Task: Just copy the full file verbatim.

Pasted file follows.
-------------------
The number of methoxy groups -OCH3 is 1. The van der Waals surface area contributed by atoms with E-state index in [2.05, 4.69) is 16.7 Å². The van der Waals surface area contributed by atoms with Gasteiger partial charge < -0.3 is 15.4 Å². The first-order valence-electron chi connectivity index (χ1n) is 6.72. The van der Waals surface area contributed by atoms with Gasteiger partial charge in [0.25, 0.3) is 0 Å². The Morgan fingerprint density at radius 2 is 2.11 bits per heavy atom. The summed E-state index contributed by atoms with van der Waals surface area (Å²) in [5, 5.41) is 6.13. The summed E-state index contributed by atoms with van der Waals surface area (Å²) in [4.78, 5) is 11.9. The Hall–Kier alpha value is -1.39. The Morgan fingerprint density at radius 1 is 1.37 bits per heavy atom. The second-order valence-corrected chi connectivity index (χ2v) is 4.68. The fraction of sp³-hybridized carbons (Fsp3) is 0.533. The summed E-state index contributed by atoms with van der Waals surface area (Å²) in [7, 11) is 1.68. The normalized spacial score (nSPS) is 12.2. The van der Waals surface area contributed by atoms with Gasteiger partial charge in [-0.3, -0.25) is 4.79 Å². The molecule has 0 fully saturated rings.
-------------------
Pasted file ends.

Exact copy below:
The number of methoxy groups -OCH3 is 1. The van der Waals surface area contributed by atoms with E-state index in [2.05, 4.69) is 16.7 Å². The van der Waals surface area contributed by atoms with Gasteiger partial charge < -0.3 is 15.4 Å². The first-order valence-electron chi connectivity index (χ1n) is 6.72. The van der Waals surface area contributed by atoms with Gasteiger partial charge in [0.25, 0.3) is 0 Å². The Morgan fingerprint density at radius 2 is 2.11 bits per heavy atom. The summed E-state index contributed by atoms with van der Waals surface area (Å²) in [5, 5.41) is 6.13. The summed E-state index contributed by atoms with van der Waals surface area (Å²) in [4.78, 5) is 11.9. The Hall–Kier alpha value is -1.39. The Morgan fingerprint density at radius 1 is 1.37 bits per heavy atom. The second-order valence-corrected chi connectivity index (χ2v) is 4.68. The fraction of sp³-hybridized carbons (Fsp3) is 0.533. The summed E-state index contributed by atoms with van der Waals surface area (Å²) in [7, 11) is 1.68. The normalized spacial score (nSPS) is 12.2. The van der Waals surface area contributed by atoms with Gasteiger partial charge in [-0.3, -0.25) is 4.79 Å². The molecule has 0 fully saturated rings.